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#20 - GYPSY

Size: 3" x 5"
Copyrighted: 1893
Lithographer: Kaufmann & Strauss

Gypsy - courtship, dancing, fortune telling

"COPYRIGHT" Text Variations
There are two varieties (that I know of) in the "COPYRIGHT" text which appears on this card, as shown below. In both cases, the text appears in the lower right corner of the card.

Text reads: "PAINTING COPYRIGHTED 1893 ARBUCKLE BROS." and is 27mm long. (This is the variety shown on the full-size card, above).

Text reads: "PAINTING COPYRIGHTED 1893 ARBUCKLE BROS." and is 30mm long.
(For an overview of the copyright variations in Sports & Pastimes, click here.)

Reverse - Text
Right section:
THE Gypsies have from time immemorial been a people without a country. For them there have never been rooftrees and homes. They wander from place to place, and pitch their tents, and lo, when one is beginning to be accustomed to their presence, they are gone again. By what means they live is a mystery, but it is shrewdly suspected that petty thievery is their main support. They are a wild, uncouth rabble, but be it said in their favor, they do not seek much intercourse with other races. Among themselves they are quite jolly.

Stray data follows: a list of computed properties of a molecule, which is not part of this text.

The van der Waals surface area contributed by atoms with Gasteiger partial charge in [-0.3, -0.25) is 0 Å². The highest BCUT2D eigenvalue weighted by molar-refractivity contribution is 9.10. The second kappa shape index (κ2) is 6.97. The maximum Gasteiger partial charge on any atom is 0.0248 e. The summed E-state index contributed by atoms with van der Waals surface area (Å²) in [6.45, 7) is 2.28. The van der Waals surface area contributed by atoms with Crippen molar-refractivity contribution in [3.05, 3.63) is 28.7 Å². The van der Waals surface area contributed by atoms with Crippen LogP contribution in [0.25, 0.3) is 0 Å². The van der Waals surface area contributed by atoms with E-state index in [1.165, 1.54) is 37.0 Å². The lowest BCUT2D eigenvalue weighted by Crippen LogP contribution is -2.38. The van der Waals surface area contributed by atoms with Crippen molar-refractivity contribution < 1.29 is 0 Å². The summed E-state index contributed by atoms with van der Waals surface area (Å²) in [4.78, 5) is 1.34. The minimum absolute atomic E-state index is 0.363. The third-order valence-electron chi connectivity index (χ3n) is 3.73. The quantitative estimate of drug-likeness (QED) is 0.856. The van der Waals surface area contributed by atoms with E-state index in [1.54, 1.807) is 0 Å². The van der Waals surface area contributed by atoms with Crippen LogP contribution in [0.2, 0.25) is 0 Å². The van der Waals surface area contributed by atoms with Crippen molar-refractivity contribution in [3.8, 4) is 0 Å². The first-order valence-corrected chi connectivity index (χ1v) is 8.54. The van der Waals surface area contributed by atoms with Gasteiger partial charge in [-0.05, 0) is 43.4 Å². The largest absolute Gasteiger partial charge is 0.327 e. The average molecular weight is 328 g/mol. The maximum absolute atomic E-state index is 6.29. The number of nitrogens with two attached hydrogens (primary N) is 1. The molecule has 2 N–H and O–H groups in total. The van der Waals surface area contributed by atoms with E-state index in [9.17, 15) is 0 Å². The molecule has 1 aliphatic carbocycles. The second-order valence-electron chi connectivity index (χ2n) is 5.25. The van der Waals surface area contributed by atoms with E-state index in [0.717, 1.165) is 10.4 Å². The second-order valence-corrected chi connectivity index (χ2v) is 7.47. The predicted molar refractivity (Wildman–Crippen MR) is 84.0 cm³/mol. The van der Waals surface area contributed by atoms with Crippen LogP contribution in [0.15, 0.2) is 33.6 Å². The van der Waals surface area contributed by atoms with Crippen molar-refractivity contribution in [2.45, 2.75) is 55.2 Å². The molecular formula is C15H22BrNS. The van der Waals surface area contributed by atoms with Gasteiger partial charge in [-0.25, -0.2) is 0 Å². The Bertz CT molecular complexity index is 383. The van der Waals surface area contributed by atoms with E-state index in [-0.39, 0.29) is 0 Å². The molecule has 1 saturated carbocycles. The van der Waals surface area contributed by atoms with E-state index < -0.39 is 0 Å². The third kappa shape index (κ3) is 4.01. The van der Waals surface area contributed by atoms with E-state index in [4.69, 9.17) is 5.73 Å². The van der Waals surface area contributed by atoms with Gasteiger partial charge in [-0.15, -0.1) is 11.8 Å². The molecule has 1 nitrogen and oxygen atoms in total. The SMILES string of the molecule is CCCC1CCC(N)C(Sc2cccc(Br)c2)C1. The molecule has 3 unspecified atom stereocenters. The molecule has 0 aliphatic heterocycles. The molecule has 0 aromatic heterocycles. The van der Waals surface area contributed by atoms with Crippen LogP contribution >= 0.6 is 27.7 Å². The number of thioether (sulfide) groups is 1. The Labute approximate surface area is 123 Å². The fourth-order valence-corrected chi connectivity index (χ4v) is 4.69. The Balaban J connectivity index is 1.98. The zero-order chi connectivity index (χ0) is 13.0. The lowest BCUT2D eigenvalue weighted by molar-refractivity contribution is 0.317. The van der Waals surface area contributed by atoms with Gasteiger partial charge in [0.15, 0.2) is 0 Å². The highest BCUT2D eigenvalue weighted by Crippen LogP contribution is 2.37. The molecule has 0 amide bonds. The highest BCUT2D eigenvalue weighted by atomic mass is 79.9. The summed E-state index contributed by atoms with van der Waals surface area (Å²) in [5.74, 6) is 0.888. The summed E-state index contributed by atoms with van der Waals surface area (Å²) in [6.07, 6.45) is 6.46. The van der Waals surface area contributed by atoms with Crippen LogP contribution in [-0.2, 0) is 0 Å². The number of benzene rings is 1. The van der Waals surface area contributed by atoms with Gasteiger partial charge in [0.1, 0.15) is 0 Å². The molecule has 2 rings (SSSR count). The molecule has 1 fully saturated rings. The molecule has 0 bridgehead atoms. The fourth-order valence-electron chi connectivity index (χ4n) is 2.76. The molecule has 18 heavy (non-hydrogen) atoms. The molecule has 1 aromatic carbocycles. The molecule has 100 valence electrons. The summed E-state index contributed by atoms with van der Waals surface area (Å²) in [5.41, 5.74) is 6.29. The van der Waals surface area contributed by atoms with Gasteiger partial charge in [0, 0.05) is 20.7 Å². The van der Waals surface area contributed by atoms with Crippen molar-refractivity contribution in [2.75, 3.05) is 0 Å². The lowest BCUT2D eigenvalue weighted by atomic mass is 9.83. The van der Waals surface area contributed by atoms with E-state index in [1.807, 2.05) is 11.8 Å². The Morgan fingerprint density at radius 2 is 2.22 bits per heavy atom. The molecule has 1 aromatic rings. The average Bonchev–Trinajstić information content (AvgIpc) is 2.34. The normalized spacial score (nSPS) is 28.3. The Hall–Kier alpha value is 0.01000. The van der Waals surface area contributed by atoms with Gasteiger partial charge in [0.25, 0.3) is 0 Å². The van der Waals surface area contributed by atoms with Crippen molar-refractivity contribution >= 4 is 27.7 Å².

There is not an old Gypsy woman who cannot read your future if but you cross her palm with gold. Your good fortune will invariable be in proportion to how richly you have tipped her. She divines by the aid of cards, or by palmistry and numerous other ways.
Oftentimes when the day is over, by the light of the fitful campfires, the Gypsy men and women indulge in a wild and weird dance. They are all born musicians of a crude kind, and the lute, mandolin or guitar furnish them with melody.
The courtship of the Gypsies is rude and primitive generally. Where there are rivals for the maiden's favor often a race is arranged. She flies from her suitors, they follow, and he is successful who first reaches her and wrests a kiss from her lips.
The Gypsy men are inveterate card-players and petty gamblers.

NOTE: To see non-Arbuckle usage of this supposedly copyrighted Arbuckle illustration,
click here.